Reuter’s reported that Oracle bought the company because it wanted to boost its cloud presence adding to another cloud purchase, RightNow Technologies, which it bought last year for $1.5 billion. But it’s not clear that Oracle can use its considerable purse strings to buy its way into social customer and marketing management in the cloud, but that doesn’t mean it’s not going to try.
As Tony Byrne pointed out in the Real Story Group blog, what we have with this purchase is a hodge podge of solutions, lacking any semblance of coherence across the Oracle product line (although Byrne was no kinder to rivals IBM, Adobe or Salesforce.com).
Cathy McKnight of Digital Clarity Group, however, isn’t so sure. McKnight, writing on the Just | Clarity blog sees this as a key piece in Oracle’s marketing cloud strategy and a step in the right direction.
So is it a hodgepodge or a smart move? It’s probably a little of both, but I’m not convinced that Oracle can change so easily. Even more than Microsoft, which is has begun shifting to the cloud with more agility than I would have imagined, Oracle is the quintessential data center product.
They typically sell to IT, not to business units like marketing, and like many Enterprise software companies of its ilk, there is very likely going to be a long installation cycle and a long upgrade cycle. Oracle might have a few cloud pieces to go with its core enterprise offering, but it’s never going to be able to move as quickly or innovate as fast as cloud rival Salesforce.com can simply by being a cloud company built from the ground up for that purpose.
In spite of a few swings at the cloud, Oracle is first and foremost an enterprise, on-premise software company, but as McKnight pointed out to me Twitter, just because many companies are looking for the simplicity that the cloud brings, doesn’t mean there won’t still be a market for companies that need or want more complex solutions for whatever reason.
I have no doubt she’s right, but I also see a marked consumerization shift going on in the enterprise. For IT that means moving away from complex enterprise solutions that require lots of IT overhead to install, configure and maintain and toward much simpler solutions that provide the same level of usability you are likely to find in consumer solutions on the web and require much less IT intervention.
Beyond simplifying and ease of use, there needs to be a smooth connection using the cloud as a conduit for users to access apps and content across devices and platforms wherever they are, providing a bridge between mobile and the cloud that we so often talk about on this blog.
When you think of consumerization, Oracle is probably the last company you think of, and while Oracle understands that the world is changing around it, I don’t think buying a couple of marketing companies based in the cloud does it a cloud company make. It’s going to take a whole lot more than that, and right now I put my money on its more agile competitors. Oracle isn’t going anywhere, but neither do I expect it to take this market segment by storm.
Ultimately, I see it as just another clumsy attempt by a big company to use its wallet to shift gears in a changing marketplace.
It’s that special time of year when the technology news cycle slows down and all tech journalists turn toward those old chestnuts: year-end wrap-ups or predictions for the coming year. In the spirit of looking ahead I’ve decided to look into my mobile technology crystal ball and make some prognostications for the coming year. Maybe in December 2013, we can look back and see how accurate I was (or not).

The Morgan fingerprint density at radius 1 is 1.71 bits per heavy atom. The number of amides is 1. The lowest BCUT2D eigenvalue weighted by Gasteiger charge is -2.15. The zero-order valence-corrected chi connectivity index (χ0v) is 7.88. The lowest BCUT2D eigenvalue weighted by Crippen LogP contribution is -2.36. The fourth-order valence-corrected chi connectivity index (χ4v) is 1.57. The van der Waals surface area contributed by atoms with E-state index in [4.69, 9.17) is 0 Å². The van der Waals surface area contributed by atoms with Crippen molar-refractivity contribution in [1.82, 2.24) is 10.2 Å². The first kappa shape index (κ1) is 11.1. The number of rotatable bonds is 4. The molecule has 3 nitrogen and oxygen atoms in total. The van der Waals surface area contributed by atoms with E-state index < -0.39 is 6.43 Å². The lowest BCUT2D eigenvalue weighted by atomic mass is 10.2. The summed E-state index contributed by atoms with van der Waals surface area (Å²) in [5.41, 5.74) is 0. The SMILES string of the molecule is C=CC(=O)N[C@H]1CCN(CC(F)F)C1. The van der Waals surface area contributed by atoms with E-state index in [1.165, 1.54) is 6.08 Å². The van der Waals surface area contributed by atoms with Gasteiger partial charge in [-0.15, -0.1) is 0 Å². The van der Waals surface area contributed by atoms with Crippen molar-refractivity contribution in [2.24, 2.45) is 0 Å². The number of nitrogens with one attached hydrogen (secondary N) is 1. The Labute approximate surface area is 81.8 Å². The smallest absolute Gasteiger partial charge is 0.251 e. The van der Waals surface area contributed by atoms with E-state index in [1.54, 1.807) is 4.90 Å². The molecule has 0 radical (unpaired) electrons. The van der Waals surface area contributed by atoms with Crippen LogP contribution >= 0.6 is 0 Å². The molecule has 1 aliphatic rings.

Here we go:
Buh-Bye RIM; We hardly knew ya
The first one is pretty easy. RIM goes down once and for all. After losing market share for years, and having lost consumers along with it, the handset business will be cut off and drowned in Lake Ontario. No body will be found. I’m sure somebody will buy the other pieces like their patents and perhaps their server business, but Blackberries will go back to being fruit and the handsets will be a footnote in mobile history.
Microsoft Mobile barely makes a dent
Microsoft realizes once and for all, that for better or worse it’s a desktop software company. Maybe its cloud play begins to gain some traction in 2013, but Microsoft phones and tablets? Not so much. Let’s face it, even if Microsoft took 10 percent market share in tablets and phones, it would be a raging success, but I’m going say they get half that. By the end of 2013 if they haven’t reached 5 percent, I think we can confidently call the mobile strategy a failure.
Android gains, but Google rues the day it bought Motorola Mobility
Android will continue to make gains across the tablet and smartphone space, although the latter will begin to flatten even while the former one grows. Google realizes too late, however, that it threw good money after bad when it bought Motorola Mobility. It’s not a hardware company and trying to buy its way into the hardware space with a company that makes inferior products doesn’t help. They don’t make much money and piss off their OEMs. Seems like a perfect lose-lose situation. The only question left is what they do about it.
iPad loses market share, but makes gobs of money
Competition begins to catch up with Apple as Android tablet makers begin making better and better devices for increasingly attractive price points. That doesn’t mean we have to cry for Apple because of their smart supply chain management, app store revenue and high margins, they will continue to make gobs of money. Apple may not dominate as it once did, but it will be fine.
Nokia hangs on, but barely
Nokia won’t go the way of RIM next year, and in fact, will probably see some gains in Europe and Asia, but competition from Apple on one end and low-priced Androids on the other will make it tough sledding for the Finnish company in 2013. We may hear rumblings of a sale by the end of the year as Nokia’s options continue to shrink.